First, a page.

Princeton tops inaugural quant master’s ranking

Course sees off competition from Berkeley’s Haas and three New York schools

Mortar boards

This article accompanies’s updated guide to the world’s leading quantitative finance master’s programmes. The full guide and a ranking of the top 15 courses can be found here.

Princeton University’s master in finance programme has topped’s 2019 ranking of quantitative finance-focused graduate programmes – the first global ranking of its kind.

The ranking factors in metrics including graduate salaries, selectivity, student-lecturer contact hours and faculty research scores to evaluate over 40 leading quantitative finance master’s programmes worldwide. Particular weight was given to average graduate salaries and a strong employment rate. The full methodology will be published online later this week, alongside the ranking.

Princeton prevailed against stiff competition, both international and domestic. Master of financial engineering programmes at the Haas School of Business, part of University of California, Berkeley, and City University of New York’s Baruch College, took second and third place in the ranking, respectively. Mathematics of finance master’s programmes at New York University’s Courant Institute of Mathematical Sciences and Columbia University round out the top five.

René Carmona, programme director of Princeton’s course, highlights the programme’s small size, strong focus and one-to-one interaction between students and faculty as core drivers of its success. Its intake is smaller than most of its peers, at 25; its acceptance rate – just 5% of those who apply get in – is among the tightest.

“The programme is small, and a small number of faculty ensure its continuity. Four or five people have been with the programme since the beginning, and they’ve devoted a lot of time to its design and evolution,” he says. “We give individual attention to the student, which you will not find in many other programmes.”

The course resulted in an average 100% employment rate among graduates, and average earnings after six months of $160,000 – both high-water marks among its peers.

The programme also leans heavily on its alumni network: former students interview applicants during the admissions process, and act as mentors once students arrive on campus. Successful applicants then complete a career development survey and are connected, on the basis of their stated strengths, weaknesses and ambitions, with an alumni mentor.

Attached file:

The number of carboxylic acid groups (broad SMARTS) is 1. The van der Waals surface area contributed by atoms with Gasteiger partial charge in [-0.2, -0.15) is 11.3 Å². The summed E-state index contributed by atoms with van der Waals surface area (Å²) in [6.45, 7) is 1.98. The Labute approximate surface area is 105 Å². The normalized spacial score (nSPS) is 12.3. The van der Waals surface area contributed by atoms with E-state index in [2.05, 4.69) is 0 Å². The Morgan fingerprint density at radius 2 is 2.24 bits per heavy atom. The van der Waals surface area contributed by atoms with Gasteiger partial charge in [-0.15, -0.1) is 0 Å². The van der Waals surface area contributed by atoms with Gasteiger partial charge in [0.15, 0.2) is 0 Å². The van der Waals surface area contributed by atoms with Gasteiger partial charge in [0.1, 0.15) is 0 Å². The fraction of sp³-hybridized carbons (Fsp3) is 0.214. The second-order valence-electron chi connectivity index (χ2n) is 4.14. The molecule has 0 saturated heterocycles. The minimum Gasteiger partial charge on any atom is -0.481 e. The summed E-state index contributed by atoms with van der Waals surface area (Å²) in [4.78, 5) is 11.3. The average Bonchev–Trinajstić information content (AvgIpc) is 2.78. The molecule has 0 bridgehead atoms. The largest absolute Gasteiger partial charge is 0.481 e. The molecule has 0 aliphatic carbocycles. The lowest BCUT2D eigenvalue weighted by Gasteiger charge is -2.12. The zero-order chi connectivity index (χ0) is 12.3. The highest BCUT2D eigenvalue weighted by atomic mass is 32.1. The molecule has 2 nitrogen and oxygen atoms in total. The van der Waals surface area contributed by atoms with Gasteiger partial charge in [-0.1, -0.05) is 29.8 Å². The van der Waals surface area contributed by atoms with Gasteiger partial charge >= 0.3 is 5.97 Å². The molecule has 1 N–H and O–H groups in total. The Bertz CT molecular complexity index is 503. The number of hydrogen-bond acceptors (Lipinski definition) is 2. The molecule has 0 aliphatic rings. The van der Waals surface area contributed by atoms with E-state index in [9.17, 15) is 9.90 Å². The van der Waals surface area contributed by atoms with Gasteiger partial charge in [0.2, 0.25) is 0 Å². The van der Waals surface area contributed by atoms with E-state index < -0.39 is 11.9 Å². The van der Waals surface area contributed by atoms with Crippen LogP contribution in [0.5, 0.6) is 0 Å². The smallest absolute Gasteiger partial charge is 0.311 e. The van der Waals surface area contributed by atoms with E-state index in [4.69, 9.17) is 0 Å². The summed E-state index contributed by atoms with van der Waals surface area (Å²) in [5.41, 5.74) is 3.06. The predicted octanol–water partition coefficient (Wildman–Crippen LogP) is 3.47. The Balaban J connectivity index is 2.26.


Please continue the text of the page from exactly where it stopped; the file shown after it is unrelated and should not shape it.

“Before they set foot on campus they are involved with the alumni of the programme and alumni of the university. So when they make the final decision after being admitted to come to Princeton, they have a very precise and good taste of what life is going to be during the programme and after,” Carmona says.

Besides their involvement in mentorship relationships, some alumni have even returned as instructors.

“Some have been out for 10 years and become successful running hedge funds, for example,” he says. “And they come back to teach a course. I think this makes [the programme] extremely special.”

Of the other institutions in the top five, programme sizes varied: from the 110 students on Courant’s mathematics in finance course to the cosy cohort of 40 at Baruch College. But what all the top-ranked programmes had in common was they were heavily oversubscribed. Acceptance rates for the top five were uniformly low – likely an indicator that their reputation garners high numbers of applicants.

Commenting on US schools’ dominance in’s rankings, Carmona argues their more vocational focus may give them an edge when it comes to matching the needs of employers compared with European master’s programmes, which have historically tended to be more theoretical.

For instance, European institutions “still train Q quants”, he says, referring to the risk-neutral method of valuing derivatives trades, as compared with assumptions based on historical data. “Q quants are extremely theoretical and mathematical – and they can be superb – but what the industry wants now is more P quants. They’re people who can look at real data. The philosophies are different.”  

Princeton’s intake is also among the most gender balanced of quant courses, with 56% of the intake male, and 44% female.

Editing by Tom Osborn and Alex Krohn

Correction, January 15, 2019: This article previously gave Princeton’s annual intake as 35 students; in fact, it is 25.

Only users who have a paid subscription or are part of a corporate subscription are able to print or copy content.

To access these options, along with all other subscription benefits, please contact or view our subscription options here:

You are currently unable to copy this content. Please contact to find out more.

You need to sign in to use this feature. If you don’t have a account, please register for a trial.

Sign in
You are currently on corporate access.

To use this feature you will need an individual account. If you have one already please sign in.

Sign in.

Alternatively you can request an individual account here